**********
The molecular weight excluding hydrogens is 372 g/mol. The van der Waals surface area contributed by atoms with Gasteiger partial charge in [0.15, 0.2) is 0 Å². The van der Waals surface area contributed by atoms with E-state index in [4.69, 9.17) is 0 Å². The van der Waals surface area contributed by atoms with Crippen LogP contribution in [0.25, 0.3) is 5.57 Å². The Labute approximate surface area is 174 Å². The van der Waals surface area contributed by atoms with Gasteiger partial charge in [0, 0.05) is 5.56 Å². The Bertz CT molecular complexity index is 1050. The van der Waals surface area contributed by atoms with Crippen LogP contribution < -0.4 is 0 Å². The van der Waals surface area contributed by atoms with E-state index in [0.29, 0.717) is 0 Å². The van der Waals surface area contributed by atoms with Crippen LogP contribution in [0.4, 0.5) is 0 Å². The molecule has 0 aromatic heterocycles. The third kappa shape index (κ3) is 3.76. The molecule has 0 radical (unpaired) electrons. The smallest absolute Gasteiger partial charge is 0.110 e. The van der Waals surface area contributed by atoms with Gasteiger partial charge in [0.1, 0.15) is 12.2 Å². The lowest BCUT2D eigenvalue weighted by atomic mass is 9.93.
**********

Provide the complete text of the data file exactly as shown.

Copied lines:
The molecular weight excluding hydrogens is 372 g/mol. The van der Waals surface area contributed by atoms with Gasteiger partial charge in [0.15, 0.2) is 0 Å². The van der Waals surface area contributed by atoms with E-state index in [4.69, 9.17) is 0 Å². The van der Waals surface area contributed by atoms with Crippen LogP contribution in [0.25, 0.3) is 5.57 Å². The Labute approximate surface area is 174 Å². The van der Waals surface area contributed by atoms with Gasteiger partial charge in [0, 0.05) is 5.56 Å². The Bertz CT molecular complexity index is 1050. The van der Waals surface area contributed by atoms with Crippen LogP contribution < -0.4 is 0 Å². The van der Waals surface area contributed by atoms with E-state index in [0.29, 0.717) is 0 Å². The van der Waals surface area contributed by atoms with Crippen LogP contribution in [0.4, 0.5) is 0 Å². The molecule has 0 aromatic heterocycles. The third kappa shape index (κ3) is 3.76. The molecule has 0 radical (unpaired) electrons. The smallest absolute Gasteiger partial charge is 0.110 e. The van der Waals surface area contributed by atoms with Gasteiger partial charge in [0.1, 0.15) is 12.2 Å². The lowest BCUT2D eigenvalue weighted by atomic mass is 9.93.